3 Ways to Use a Raspberry Pi with the Industrial Internet of Things (IIoT)

Raspberry Pi was started at a time when the IIoT (Industrial Internet of Things) was picking up steam; since then, new uses for the product in the industrial sector have been supported by numerous industrial-application-specific releases of the product.

In response to the increased demand for products aimed at IIoT applications, Raspberry Pi and element14 joined forces and created customized boards optimized for energy management and industrial devices. More than five million Raspberry Pis have been sold before February 2015, making it the best-selling British computer. Customers are able to work with experts to develop an industrial Raspberry Pi that is specifically configured to meet their needs. The company is also providing commercial-friendly pricing tiers for quantities greater than 3,000.

Never have developers had access to so much computing power coupled with a small footprint and an even lower price tag. Not only is this micro-processor prized for its low barrier to entry, it also comes with the freedom of a well-supported open-source community that genuinely cannot wait to see new applications of Raspberry Pi on the market. The accessibility of this tiny powerhouse makes it an ideal thing to use for aerospace, environmental monitoring and web server applications.

Raspberry Pi is a great device for flexible programming. It provides customizable signal types and easy adaptation to existing installations which makes it a Low cost and flexible alternative to usual industrial devices.

1. Aerospace Applications

Aerospace Applications

Raspberry Pi’s small size is the right fit for aerospace applications where weight is always a factor.

Several recent projects have focused on weather data collection. Pi in the Sky is one such project. The micro-sized board (PITS) contains a GPS receiver and utilizes a UHF radio transmitter to send the collected location information back to Earth. The product was designed for tracking high-altitude balloons, such as those that collect weather data.

In addition to many hardware features (that include temperature sensing, battery voltage monitoring and supported use of a Raspberry Pi camera), the open-source software provides radio image downloads and storage of full-definition images.

PITS represents a shift away from closed development projects; instead, companies are creating open-source solutions that are just as configurable as they are reliable.

2. Environmental Monitoring

Environmental Monitoring

Not only is industrial equipment expensive to repair, the costs associated with machine downtime can quickly snowball and leave companies scrambling to make up for lost production time. Continuous monitoring of environmental conditions is critical for ensuring maximum uptime and decreasing the costs and lost revenue associated with malfunctioning equipment.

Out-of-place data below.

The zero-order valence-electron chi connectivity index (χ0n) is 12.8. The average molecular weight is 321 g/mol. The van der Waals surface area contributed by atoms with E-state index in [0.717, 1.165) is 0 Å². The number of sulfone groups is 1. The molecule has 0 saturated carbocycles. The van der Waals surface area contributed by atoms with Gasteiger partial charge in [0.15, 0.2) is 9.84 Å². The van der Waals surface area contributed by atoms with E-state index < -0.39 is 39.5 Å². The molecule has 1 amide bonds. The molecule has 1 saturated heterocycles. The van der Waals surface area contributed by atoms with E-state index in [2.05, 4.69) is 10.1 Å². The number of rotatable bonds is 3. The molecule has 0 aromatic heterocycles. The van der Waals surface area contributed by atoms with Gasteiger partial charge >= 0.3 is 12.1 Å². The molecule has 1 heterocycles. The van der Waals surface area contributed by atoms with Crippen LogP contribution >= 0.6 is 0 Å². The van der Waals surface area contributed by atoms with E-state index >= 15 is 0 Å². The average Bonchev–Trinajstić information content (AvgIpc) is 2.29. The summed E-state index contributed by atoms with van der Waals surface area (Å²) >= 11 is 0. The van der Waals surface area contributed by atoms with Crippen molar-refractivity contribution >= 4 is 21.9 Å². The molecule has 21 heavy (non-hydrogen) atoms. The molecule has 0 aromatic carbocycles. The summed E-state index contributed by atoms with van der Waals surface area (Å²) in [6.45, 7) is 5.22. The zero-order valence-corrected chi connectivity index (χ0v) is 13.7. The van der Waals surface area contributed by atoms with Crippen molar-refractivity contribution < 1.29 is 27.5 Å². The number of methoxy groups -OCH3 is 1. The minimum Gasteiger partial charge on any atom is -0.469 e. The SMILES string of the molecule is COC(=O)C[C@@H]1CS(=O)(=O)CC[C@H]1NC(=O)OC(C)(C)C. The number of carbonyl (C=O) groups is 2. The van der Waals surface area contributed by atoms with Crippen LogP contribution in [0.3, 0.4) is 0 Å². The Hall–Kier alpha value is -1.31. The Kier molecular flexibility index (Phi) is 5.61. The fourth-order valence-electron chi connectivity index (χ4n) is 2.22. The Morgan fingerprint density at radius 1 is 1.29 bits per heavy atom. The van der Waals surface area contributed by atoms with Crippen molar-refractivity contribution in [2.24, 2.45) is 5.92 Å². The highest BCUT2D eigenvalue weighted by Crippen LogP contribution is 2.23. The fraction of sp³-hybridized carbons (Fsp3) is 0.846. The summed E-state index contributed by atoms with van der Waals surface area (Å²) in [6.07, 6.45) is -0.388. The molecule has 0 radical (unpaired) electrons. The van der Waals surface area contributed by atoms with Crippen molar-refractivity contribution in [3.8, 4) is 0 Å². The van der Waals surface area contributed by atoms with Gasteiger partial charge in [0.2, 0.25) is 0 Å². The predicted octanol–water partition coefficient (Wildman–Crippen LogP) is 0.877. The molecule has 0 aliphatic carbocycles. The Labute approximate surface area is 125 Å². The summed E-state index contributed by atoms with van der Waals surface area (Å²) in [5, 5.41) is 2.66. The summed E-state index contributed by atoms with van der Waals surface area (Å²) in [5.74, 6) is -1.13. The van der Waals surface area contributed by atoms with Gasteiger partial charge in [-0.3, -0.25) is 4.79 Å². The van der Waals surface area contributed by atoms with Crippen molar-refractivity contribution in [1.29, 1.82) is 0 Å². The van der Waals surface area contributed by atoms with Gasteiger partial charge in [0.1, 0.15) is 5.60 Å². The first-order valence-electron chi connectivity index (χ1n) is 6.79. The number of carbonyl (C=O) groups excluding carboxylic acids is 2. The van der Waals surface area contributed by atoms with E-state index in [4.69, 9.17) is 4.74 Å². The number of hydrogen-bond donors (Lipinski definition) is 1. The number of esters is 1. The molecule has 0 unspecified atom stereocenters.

Humidity and temperature sensors developed using Raspberry Pi provide continuous monitoring and alert operators when conditions exceed predetermined thresholds. One of the most commonly used Raspberry Pi-based temperature and humidity sensors is DHT22 developed by Adafruit. This sensor is about the size of a quarter, yet it provides humidity readings from 0% to 100% and temperature readings from -40°C to 80°C, with outputs every two seconds.

In industrial environments, temperature and humidity levels can change quickly based on a variety of factors. Raspberry Pi in industry settings is able to monitor the impact of these changes. It is essential to maximizing outputs and restricting downtime to a minimum.

3. Web Server

Web Server IOT

Providing connectivity is an essential aspect of IIoT products, and for many device developers, Raspberry Pi for automotive projects fills that need. When loaded with a Linux OS and Apache Web Server, businesses can use Raspberry Pi for industrial centralization hub for IIoT sensors and devices offering streamlined control and data management capabilities for small-scale controllers such as Arduino.

Raspberry Pi web servers are ideal for applications that receive minimal traffic, such as testing servers or small intranets. The power consumption is minimal, and the unit runs consistently without overheating. In an industrial environment, a Raspberry Pi web server provides a simple method of connecting devices to the Internet, thus becoming a great backbone of industrial automation.

Whether sensing, collecting and transmitting data in outer space or on the manufacturing floor, Raspberry Pi for industrial applications is powerful enough to handle the job and small enough to provide simple installation and minimal energy consumption. When paired with open-source software applications, the device provides critical monitoring and support in the automotive industry.

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Eugene

A copywriter at SaM Solutions, Eugene is fond of writing about innovative technologies and solutions that improve living standards and add value to business operations.

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